2013-05-30 / News

Marriage equality expected to boost local economy

State leaders: New law more than social issue
BY KEN SHANE

Earlier this month Rhode Is­land became the 11th state in the union to allow same-sex marriage. Since then Delaware and Minne­sota have been added to that total. While the passage of the legisla­tion in Rhode Island was seen as a human-rights triumph by sup­porters, the new law is expected to have a profound economic impact on the state, which has been going through a difficult time financially.

Gov. Lincoln Chafee made mar­riage equality a centerpiece is­sue for his administration when he announced his support for the legislation during his 2011 inau­gural address. In an op-ed piece for the New York Times that was published the day before the final House vote on the issue, Chafee stressed the importance of the bill in terms of the state’s economy.

“Many experts have found evi­dence of a strong correlation be­tween tolerance and prosperity, particularly in high-tech sectors,” Chafee said. “The point is not sim­ply that we are welcoming to gay people, though we are. It is that we want to welcome everyone.”

Chafee said that the talented workers who are driving the new economy – “young, educated and forward-looking” – want to live and work in a place that reflects their values.

“They want diversity, not sim­ply out of a sense of justice, but because diversity makes life more fun,” he said. “Why would any state turn away the people who are most likely to create the econo­mies of the 21st century?”

U.S. Rep. David Cicilline rep­resents Jamestown in Washington, D.C., as part of the state’s 1st con­gressional district. He is one of the few openly gay members of Con­gress. Cicilline’s advocacy on the marriage-equality issue goes back to his days as a representative in the Rhode Island State House, and more recently his time as mayor of Providence.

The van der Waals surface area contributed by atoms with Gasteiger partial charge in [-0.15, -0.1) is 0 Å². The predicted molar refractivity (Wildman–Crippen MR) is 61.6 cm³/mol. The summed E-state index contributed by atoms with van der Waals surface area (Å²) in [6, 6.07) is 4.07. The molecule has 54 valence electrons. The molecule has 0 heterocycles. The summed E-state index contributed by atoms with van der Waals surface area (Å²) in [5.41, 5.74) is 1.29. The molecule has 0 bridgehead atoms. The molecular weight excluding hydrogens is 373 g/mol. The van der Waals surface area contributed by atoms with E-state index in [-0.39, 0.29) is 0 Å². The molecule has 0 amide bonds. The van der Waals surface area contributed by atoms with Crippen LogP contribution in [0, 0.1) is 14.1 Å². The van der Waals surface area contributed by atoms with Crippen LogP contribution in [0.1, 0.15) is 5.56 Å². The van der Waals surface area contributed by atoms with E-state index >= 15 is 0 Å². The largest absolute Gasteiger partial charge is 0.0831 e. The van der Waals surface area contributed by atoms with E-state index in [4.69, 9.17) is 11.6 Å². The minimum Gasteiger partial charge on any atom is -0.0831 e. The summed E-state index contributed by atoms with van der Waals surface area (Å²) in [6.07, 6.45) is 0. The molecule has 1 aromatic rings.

Cicilline said that given the state’s founding tradition of free­dom and tolerance – and the fact that Rhode Island was the only New England state not to allow gay marriage – it was time to pass the legislation as a matter of public policy.

He also agreed with the gover­nor’s assessment of the economic value of the new law.

“There’s the obvious value to industries like travel and tourism that benefit from a greater pool of customers,” he said. According to Cicilline, the “new 21st century economy” focuses on entrepre­neurship and creativity, and it’s led by a younger generation.

“A lot of these young people care what kind of message it sends that a state has full marriage equal­ity,” he said.

Cicilline says the message is that Rhode Island is a welcoming place that wants to attract creative minds. He cited that as a reason the legislation was supported by chambers of commerce, as well as many business leaders.

“The governor is right that it speaks to what kind of place Rhode Island is,” he said. “It cre­ates a better kind of environment to attract business investment.”